Q. I am in the process of purchasing a new home and am deliberating on whether to keep my current home as an investment. I have owned the house for more than eight years and have approximately $40,000 in equity. I am in the 40 percent tax bracket. I originally planned to purchase a more expensive home using the equity in my current home, but after having my house on the market unsuccessfully for some time, I decided to purchase a more affordable home with a minimum down payment. Would it make sense to keep my current home from a tax investment point of view? Would I have to pay capital gains on the equity when I sell? Would I have 24 months to sell the house after I bought a new home and still not have to pay capital gains tax on the equity? Should I be concerned about paying capital gains tax? Please give me your advice.

A. I could not resist answering your question now because of the president's tax proposal pending in Congress.

Before the president proposed his major tax reform legislation, the question you have raised was perhaps one of the most difficult issues facing the American home buyer. The current law provides that if a homeowner buys another principal residence and sells his or her current home within 24 months from the date of the new purchase, any profit made on the old home can be "rolled over" into the tax basis of the new home. There are a number of limitations on this tax benefit, and they include:

*The new residence must be used by the taxpayer as his or her principal residence.

*The purchase price of the new residence must be equal to, or greater than, the sale price of the old home.

*No more than two years can elapse between the sale and the purchase of the two properties. However, you can sell your old house first and then buy the new one, or vice versa.

Let me give you an example of how this works. For simplicity's sake, let us assume that you paid $50,000 for your old house, and sold it for $100,000. You purchased a new home for $150,000 within the two-year period, and the old house is your principal residence. In this example, you have made a $50,000 profit. The tax basis for your new house is the purchase price (i.e., $150,000) less the profit you are rolling over (i.e., $50,000), and thus the new basis of your house is $100,000 ($150,000 minus $50,000). When you sell that new house in the future, although you really paid $150,000 for it, the tax laws treat the basis as being $100,000.

In this example, I have ignored the legitimate expenses that can be used to reduce the profits, such as real estate commissions, recordation and transfer taxes, and other similar closing costs.

If, on the other hand, you do not buy a house (or sell your old house) within the two-year period, then you are not entitled to rollover benefits. The two years is a mandatory statutory requirement, and cannot be waived.

If the two years have expired, you will have to pay a capital gains tax on the profit when you sell your house.

Currently, the capital gains rate permits an individual taxpayer to deduct 60 percent of the amount of the profit. The remaining 40 percent of the profit (gain) is subject to tax at ordinary income tax rates. Thus, if you are in a 40 percent tax bracket, you would have to pay 40 percent of the 40 percent in taxes. Clearly, this is considerably less than the current tax rate for non-capital gains.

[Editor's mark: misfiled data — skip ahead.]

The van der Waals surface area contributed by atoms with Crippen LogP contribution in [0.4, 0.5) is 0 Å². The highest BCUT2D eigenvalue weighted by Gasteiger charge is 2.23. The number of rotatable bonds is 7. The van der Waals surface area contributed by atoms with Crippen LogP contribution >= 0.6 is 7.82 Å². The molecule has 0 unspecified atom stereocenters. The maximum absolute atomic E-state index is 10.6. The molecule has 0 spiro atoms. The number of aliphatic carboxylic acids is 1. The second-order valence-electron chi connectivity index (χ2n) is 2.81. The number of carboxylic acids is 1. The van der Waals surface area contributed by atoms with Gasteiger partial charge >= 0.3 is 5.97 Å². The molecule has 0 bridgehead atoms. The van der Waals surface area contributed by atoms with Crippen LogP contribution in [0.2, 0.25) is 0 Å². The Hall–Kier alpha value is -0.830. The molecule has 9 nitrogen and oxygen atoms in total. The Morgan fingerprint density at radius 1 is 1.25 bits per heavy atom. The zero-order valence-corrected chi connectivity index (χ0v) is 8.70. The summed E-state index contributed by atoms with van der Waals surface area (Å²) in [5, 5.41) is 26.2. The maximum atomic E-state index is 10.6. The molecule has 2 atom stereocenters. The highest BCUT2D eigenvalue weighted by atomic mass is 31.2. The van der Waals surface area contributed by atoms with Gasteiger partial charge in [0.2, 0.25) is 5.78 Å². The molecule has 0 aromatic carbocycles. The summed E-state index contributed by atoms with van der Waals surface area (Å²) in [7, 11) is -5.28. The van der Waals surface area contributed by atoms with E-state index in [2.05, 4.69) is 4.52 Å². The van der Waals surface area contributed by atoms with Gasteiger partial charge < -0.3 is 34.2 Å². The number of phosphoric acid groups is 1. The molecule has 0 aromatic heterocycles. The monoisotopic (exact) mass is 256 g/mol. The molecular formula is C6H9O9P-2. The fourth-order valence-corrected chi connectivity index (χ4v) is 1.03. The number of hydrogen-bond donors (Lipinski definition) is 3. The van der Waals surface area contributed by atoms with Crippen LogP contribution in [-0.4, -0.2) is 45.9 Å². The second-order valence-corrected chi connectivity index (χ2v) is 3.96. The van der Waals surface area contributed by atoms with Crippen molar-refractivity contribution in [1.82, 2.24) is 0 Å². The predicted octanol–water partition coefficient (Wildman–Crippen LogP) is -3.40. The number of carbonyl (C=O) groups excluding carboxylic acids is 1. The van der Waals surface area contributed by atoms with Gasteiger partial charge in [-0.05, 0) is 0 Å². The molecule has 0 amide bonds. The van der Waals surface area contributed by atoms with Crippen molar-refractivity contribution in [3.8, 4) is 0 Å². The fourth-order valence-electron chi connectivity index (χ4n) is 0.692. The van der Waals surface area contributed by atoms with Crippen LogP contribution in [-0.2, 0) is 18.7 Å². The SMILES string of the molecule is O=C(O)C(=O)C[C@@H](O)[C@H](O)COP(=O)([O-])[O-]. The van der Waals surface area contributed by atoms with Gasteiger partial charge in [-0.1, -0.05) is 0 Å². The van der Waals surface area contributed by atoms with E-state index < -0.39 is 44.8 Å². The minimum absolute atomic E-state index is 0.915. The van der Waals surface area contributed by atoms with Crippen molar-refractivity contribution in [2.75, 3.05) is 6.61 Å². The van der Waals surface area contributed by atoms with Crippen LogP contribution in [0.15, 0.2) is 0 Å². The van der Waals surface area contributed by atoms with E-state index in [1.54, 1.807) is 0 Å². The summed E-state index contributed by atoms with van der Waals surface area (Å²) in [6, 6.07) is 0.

This is but one element to be considered when deciding whether to sell your old house or to keep it as a rental investment.

Much, of course, depends on the condition of your house and on its location. If your house is in a good rental area, and if you believe that the house will appreciate in value, then it probably makes sense to keep the house as an investment. On the other hand, if you know that there are significant problems with the house (such as needing a new roof) or if the neighborhood does not command a good rental income, you probably would be better off selling the house and rolling over your profits.

It also should be pointed out that one of the tax benefits of rental real estate -- namely depreciation -- will not be as favorable to you under your circumstances. The basis on which you can depreciate your house will be based on what you originally paid for the property -- not what the property is currently worth when you first begin to rent it out.

There is no easy answer to your question. I have consistently taken the position that people should invest in real estate, and that real estate will continue to be a good investment. I suggest that you discuss the situation with your tax adviser, and let him or her run the numbers for you to determine what is in your best interest.

However, all of this is subject to a very large caveat -- namely the effect of the president's tax bill. While there will continue to be tax benefits available for residential real estate, Congress is attempting to change such items as the capital gains rate, income tax brackets and depreciation. You should analyze the tax bill carefully and keep this in mind as you make your decision.

In the final analysis, if you already have purchased your new house, you still have two years from the date of that purchase in which to sell your house to obtain the benefits of the rollover.